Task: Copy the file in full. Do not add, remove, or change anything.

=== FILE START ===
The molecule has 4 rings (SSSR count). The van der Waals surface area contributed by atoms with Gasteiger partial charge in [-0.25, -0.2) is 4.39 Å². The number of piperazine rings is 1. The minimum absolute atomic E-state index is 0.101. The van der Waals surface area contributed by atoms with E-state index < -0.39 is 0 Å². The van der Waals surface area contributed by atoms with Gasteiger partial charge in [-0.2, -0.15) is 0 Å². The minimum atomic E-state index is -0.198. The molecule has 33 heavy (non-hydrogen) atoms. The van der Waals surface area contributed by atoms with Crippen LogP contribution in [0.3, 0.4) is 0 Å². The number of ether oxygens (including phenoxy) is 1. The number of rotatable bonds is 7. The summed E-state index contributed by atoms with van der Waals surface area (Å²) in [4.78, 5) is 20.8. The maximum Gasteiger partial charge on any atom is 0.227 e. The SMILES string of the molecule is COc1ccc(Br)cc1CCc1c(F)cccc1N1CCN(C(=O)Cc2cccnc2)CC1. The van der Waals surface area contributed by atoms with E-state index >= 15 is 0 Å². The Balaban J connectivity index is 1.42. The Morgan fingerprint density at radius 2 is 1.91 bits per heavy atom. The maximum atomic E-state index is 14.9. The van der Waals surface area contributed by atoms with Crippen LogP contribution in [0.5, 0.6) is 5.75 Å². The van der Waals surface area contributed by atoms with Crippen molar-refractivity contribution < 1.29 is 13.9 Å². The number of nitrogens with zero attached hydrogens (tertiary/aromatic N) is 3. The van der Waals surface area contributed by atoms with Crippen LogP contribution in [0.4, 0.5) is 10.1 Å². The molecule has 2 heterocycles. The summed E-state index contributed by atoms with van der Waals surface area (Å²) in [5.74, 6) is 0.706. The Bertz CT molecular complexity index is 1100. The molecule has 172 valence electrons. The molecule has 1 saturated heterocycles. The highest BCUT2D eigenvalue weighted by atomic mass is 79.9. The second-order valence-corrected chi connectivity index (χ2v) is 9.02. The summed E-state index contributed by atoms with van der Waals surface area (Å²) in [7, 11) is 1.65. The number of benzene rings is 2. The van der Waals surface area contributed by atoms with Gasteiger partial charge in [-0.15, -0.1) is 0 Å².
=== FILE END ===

The molecule has 4 rings (SSSR count). The van der Waals surface area contributed by atoms with Gasteiger partial charge in [-0.25, -0.2) is 4.39 Å². The number of piperazine rings is 1. The minimum absolute atomic E-state index is 0.101. The van der Waals surface area contributed by atoms with E-state index < -0.39 is 0 Å². The van der Waals surface area contributed by atoms with Gasteiger partial charge in [-0.2, -0.15) is 0 Å². The minimum atomic E-state index is -0.198. The molecule has 33 heavy (non-hydrogen) atoms. The van der Waals surface area contributed by atoms with Crippen LogP contribution in [0.3, 0.4) is 0 Å². The number of ether oxygens (including phenoxy) is 1. The number of rotatable bonds is 7. The summed E-state index contributed by atoms with van der Waals surface area (Å²) in [4.78, 5) is 20.8. The maximum Gasteiger partial charge on any atom is 0.227 e. The SMILES string of the molecule is COc1ccc(Br)cc1CCc1c(F)cccc1N1CCN(C(=O)Cc2cccnc2)CC1. The van der Waals surface area contributed by atoms with E-state index >= 15 is 0 Å². The Balaban J connectivity index is 1.42. The Morgan fingerprint density at radius 2 is 1.91 bits per heavy atom. The maximum atomic E-state index is 14.9. The van der Waals surface area contributed by atoms with Crippen LogP contribution in [0.5, 0.6) is 5.75 Å². The van der Waals surface area contributed by atoms with Crippen molar-refractivity contribution < 1.29 is 13.9 Å². The number of nitrogens with zero attached hydrogens (tertiary/aromatic N) is 3. The van der Waals surface area contributed by atoms with Crippen LogP contribution in [0.4, 0.5) is 10.1 Å². The molecule has 2 heterocycles. The summed E-state index contributed by atoms with van der Waals surface area (Å²) in [5.74, 6) is 0.706. The Bertz CT molecular complexity index is 1100. The molecule has 172 valence electrons. The molecule has 1 saturated heterocycles. The highest BCUT2D eigenvalue weighted by atomic mass is 79.9. The second-order valence-corrected chi connectivity index (χ2v) is 9.02. The summed E-state index contributed by atoms with van der Waals surface area (Å²) in [7, 11) is 1.65. The number of benzene rings is 2. The van der Waals surface area contributed by atoms with Gasteiger partial charge in [-0.15, -0.1) is 0 Å².